One of the most revolutionary and disruptive emerging markets to develop in recent years is fintech. This very broadly-scoped industry has, in the coming years, the potential to seriously shake up the financial world and to potentially leave the methods of consumer interaction with the economy unrecognisable in comparison with those of today. It is widely recognised as the fastest-growing market of 2018 and, with rapid developments unfolding, it presents many lucrative prospects for innovators and investors alike. But first of all, let’s define what the fintech industry is.
What is fintech?
There is a wide variety of definitions out there, but in a nutshell fintech is the industry in which businesses disrupt and improve financial services through utilising and applying technology.
This covers a wide range of areas such as mobile banking, investment applications, cryptocurrencies, digital payment methods, expenditure tracking and alternative loans, and this list is by no means exhaustive.
How has fintech changed the financial services industry?
Fintech has already disrupted the offering of many areas of financial services. Here are some examples.
The mobile banking area of fintech tends to be focussed on challenger banks. These are alternative banks that have no physical high street presence and operate solely via the cloud. An example of such a company is Monzo. Founded in 2015, Monzo initially offered prepaid debit cards. This came about due to a restricted license placed upon them by the Prudential Regulation Authority and the Financial Conduct Authority. These debit cards served as a testing method for Monzo in anticipation of their restrictions being lifted. This occurred in April 2017, allowing the company to then offer current accounts. Monzo has received almost £200m in investments since their foundation; £156m of that coming between November 2017 and October 2018. Such heavy investments in one of many companies in the same area gives rise to the opinion that this could be the future of retail banking.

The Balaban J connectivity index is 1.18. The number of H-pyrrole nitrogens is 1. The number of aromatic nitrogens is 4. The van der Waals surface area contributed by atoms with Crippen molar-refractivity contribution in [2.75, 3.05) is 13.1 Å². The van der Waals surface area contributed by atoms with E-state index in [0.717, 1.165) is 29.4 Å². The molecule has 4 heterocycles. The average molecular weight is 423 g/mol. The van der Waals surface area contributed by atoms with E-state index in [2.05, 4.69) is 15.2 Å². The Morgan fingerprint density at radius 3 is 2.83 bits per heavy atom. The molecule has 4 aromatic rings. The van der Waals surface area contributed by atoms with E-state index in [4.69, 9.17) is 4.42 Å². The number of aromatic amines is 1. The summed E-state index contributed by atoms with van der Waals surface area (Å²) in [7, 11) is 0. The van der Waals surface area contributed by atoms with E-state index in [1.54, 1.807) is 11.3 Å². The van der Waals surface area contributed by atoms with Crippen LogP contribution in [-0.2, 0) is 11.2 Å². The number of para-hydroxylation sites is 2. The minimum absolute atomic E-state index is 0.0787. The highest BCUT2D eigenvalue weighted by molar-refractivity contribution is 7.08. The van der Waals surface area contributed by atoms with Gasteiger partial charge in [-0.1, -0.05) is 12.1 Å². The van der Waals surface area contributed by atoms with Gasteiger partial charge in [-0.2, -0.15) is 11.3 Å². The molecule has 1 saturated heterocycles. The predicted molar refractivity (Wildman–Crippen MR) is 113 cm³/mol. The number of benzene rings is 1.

The rise of a wide range of investment apps has given potential investors a variety of options when compared to dealing with a traditional investment advisor. The array of apps currently on the market has made investment a lot more accessible. Each app tends to have its own niche or unique identity. Acorns, a platform launched in 2014 for example, encourages customers to invest as little as $1 a month. The customer then alters their settings to fit their situation and goals and the app recommends portfolios of investments, which the client can ponder over; they can even allow the app to take charge. This provides flexibility unavailable through traditional sources. It Is impressive that after only four years, $1bn is invested through the platform. One platform in a sea of many. This is clearly a lucrative area of the fintech universe.
In late 2017 and early 2018, the cryptocurrency Bitcoin worked its way into popular culture. Bitcoin mania sprung up as people with little or no investment history began speculating on this virtual currency which was skyrocketing in value whilst attracting mainstream media attention. Such numbers getting behind a financial instrument was unprecedented. Millionaires were made as the value of one unit reached $19,666, up from the 2011 starting price of $0.30. In December 2018 the price settled at around $3,250. This example shows the appetite of the wider public for this type of investment.
What will happen next in the fintech sector?
The mark the fintech industry has left on the financial world after its short life is indelible and it is arguably the most important economical development since the dot com boom. It is therefore to be expected that this sector will see plenty of M&A activity during 2019 as investors seek to join the fintech revolution.
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